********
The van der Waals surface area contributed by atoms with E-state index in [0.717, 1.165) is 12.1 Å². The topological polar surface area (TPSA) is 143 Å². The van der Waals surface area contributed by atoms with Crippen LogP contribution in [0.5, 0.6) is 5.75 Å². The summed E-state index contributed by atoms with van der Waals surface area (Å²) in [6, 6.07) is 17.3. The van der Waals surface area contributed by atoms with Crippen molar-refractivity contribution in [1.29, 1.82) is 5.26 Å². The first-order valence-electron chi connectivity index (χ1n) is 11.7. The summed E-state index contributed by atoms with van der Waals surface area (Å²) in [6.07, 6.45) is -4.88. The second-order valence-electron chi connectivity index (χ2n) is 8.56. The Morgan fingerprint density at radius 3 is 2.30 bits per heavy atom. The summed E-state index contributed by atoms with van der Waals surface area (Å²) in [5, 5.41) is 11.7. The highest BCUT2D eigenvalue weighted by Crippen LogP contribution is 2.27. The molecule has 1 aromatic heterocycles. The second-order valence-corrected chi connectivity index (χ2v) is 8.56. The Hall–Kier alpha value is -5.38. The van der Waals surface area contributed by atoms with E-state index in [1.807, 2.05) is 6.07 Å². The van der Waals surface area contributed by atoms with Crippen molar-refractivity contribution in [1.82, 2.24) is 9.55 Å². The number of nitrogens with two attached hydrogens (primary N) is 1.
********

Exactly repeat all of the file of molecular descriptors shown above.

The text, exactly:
The van der Waals surface area contributed by atoms with E-state index in [0.717, 1.165) is 12.1 Å². The topological polar surface area (TPSA) is 143 Å². The van der Waals surface area contributed by atoms with Crippen LogP contribution in [0.5, 0.6) is 5.75 Å². The summed E-state index contributed by atoms with van der Waals surface area (Å²) in [6, 6.07) is 17.3. The van der Waals surface area contributed by atoms with Crippen molar-refractivity contribution in [1.29, 1.82) is 5.26 Å². The first-order valence-electron chi connectivity index (χ1n) is 11.7. The summed E-state index contributed by atoms with van der Waals surface area (Å²) in [6.07, 6.45) is -4.88. The second-order valence-electron chi connectivity index (χ2n) is 8.56. The Morgan fingerprint density at radius 3 is 2.30 bits per heavy atom. The summed E-state index contributed by atoms with van der Waals surface area (Å²) in [5, 5.41) is 11.7. The highest BCUT2D eigenvalue weighted by Crippen LogP contribution is 2.27. The molecule has 1 aromatic heterocycles. The second-order valence-corrected chi connectivity index (χ2v) is 8.56. The Hall–Kier alpha value is -5.38. The van der Waals surface area contributed by atoms with E-state index in [1.807, 2.05) is 6.07 Å². The van der Waals surface area contributed by atoms with Crippen molar-refractivity contribution in [1.82, 2.24) is 9.55 Å². The number of nitrogens with two attached hydrogens (primary N) is 1.